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Home | Tag Archives: Carcass Studios

Tag Archives: Carcass Studios

Video+Gallery+Story: ThunderCon breaks the pop culture convention mold, entertains attendees

When I first started High School, I was considered a nerd. I could have told you anything you wanted to know about the Dr. Who television series; it’s comic books and old radio shows.

Wanted to know about photography and calc? Then I was the one to turn to. I was that “geeked” out.

Between my obsessions with Dr. Who, photography, math, broadcasting and classic radio shows, the word ‘nerd’ summed my life up completely. (Even as a kid, my dream was to get into radio. As I wrote this, and as I was on the air yesterday, I realized that May 11th was my thirty-third year on the air!)

But it goes deeper than that…

I remember the first SciFi convention I attended, where I met Jon Pertwee, Tom Baker and Peter Davison – all actors who played the Doctor in Dr. Who. When I told friends at school what I was going to be doing, I can vividly recall the jokes, the teasing, the bullying I received for being such a geek.

That was then. Things have changed.

When I was told about ThunderCon, and that it was taking place at Coronado High School, a lot of those old memories came flooding back. I honestly could not imagine a ComicCon being held at a high school, much less very many of the students attending.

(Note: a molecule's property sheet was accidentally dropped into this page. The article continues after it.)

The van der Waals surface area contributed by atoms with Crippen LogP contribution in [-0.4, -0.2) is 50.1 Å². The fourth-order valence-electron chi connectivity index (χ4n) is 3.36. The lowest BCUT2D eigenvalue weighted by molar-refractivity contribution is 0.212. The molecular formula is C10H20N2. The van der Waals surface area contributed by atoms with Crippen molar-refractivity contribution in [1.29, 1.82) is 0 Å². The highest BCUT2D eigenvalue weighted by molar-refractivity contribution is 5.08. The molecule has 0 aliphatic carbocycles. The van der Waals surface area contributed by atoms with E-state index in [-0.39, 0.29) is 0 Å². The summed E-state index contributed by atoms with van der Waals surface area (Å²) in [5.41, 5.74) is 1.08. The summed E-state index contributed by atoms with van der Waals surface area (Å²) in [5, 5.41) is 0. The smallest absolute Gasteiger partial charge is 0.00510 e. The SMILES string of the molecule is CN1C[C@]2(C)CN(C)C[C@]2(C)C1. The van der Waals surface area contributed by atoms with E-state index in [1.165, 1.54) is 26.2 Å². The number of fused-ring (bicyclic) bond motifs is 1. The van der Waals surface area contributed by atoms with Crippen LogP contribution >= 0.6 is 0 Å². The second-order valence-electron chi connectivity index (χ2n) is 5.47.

Man was I wrong.

“Many thought a high school ComicCon would be boring,” said Rich, a student at Coronado High School. “This is anything but. It’s great. Though in its beginning, it is great!”

Rich said he regretted not dressing up as a Cyberman from Dr. Who – a kid after my own heart.

The gym was filled with vendors and people dressed as their favorite characters – Darth Vader, the Ghostbusters, Hatsune Miku, and so many others.

Even those who were not cosplaying were having fun taking it all in.

As my wife and I walked around, the crowds were not getting smaller; they were growing larger. It shocked me to see so many High School kids, and not just from Coronado, but other schools as well, attending.

ThunderCon was defiantly a citywide event.